Poor drug residence in the arterial wall hinders clinical implementation of local drug delivery strategies for the treatment of restenosis. A rat carotid model of vascular injury and intraluminal delivery of tyrphostin-containing polylactic acid (PLA) nanoparticles (NPs) were used to determine the relationship between residence properties and biological activity of different formulations and administration modes. The effects of delivery modes (denudation and delivery time) and formulation variables (adsorbed vs encapsulated drug, and NP size) on arterial drug/NP retention were examined. Antirestenotic effects of large (160 nm) and small (90 nm) tyrphostin-containing NPs, surface-absorbed tyrphostin, and systemic treatment were compared. Fluorescent NPs were used to study the spatial distribution of the carrier in the arterial wall. The decrease in arterial tyrphostin level over time fitted a biexponential model. Delivery time and pressure, endothelium integrity, particle size, and drug-polymer association affected local pharmacokinetics and the antirestenotic results after 14 days. The PLA-based tyrphostin NP formulation ensured a prolonged drug residence at the angioplasty site after single intraluminal application. Several readily adjustable formulation and procedural factors considerably modified arterial ingress of the drug-loaded NPs and governed their subsequent redistribution, tissue binding, elimination, and ensuing antirestenotic effect.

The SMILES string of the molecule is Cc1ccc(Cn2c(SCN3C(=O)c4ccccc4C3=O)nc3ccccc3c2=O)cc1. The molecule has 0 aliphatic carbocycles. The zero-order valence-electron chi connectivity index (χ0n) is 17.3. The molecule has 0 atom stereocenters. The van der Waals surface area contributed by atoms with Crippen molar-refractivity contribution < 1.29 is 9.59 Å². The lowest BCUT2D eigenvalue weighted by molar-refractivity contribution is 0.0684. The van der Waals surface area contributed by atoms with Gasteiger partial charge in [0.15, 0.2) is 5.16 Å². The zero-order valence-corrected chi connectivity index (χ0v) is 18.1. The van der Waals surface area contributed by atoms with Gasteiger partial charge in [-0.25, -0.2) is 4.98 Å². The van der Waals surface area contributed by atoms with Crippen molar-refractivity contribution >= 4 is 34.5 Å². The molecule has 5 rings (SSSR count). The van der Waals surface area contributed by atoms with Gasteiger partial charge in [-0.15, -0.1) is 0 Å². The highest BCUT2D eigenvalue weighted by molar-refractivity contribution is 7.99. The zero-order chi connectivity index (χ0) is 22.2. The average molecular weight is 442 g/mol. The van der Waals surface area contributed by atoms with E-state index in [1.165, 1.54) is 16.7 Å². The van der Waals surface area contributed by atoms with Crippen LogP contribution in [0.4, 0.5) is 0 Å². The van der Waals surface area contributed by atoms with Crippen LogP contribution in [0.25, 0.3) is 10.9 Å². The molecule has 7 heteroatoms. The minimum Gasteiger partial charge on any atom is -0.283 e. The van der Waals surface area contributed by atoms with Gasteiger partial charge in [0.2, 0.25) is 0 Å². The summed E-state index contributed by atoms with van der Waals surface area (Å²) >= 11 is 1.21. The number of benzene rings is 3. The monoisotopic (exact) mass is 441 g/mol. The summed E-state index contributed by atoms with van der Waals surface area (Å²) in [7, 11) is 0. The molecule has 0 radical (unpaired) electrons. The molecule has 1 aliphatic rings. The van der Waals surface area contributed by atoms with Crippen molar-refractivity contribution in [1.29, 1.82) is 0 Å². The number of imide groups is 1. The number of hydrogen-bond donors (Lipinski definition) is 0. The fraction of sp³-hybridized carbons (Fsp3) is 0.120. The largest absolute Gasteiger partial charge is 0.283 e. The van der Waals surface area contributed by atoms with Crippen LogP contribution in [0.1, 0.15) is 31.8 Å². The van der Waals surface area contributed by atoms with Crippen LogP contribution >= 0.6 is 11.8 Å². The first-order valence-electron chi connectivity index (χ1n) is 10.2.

|Number of pages
|Arteriosclerosis, Thrombosis, and Vascular Biology
|Published - 2001
- Controlled release
- Local delivery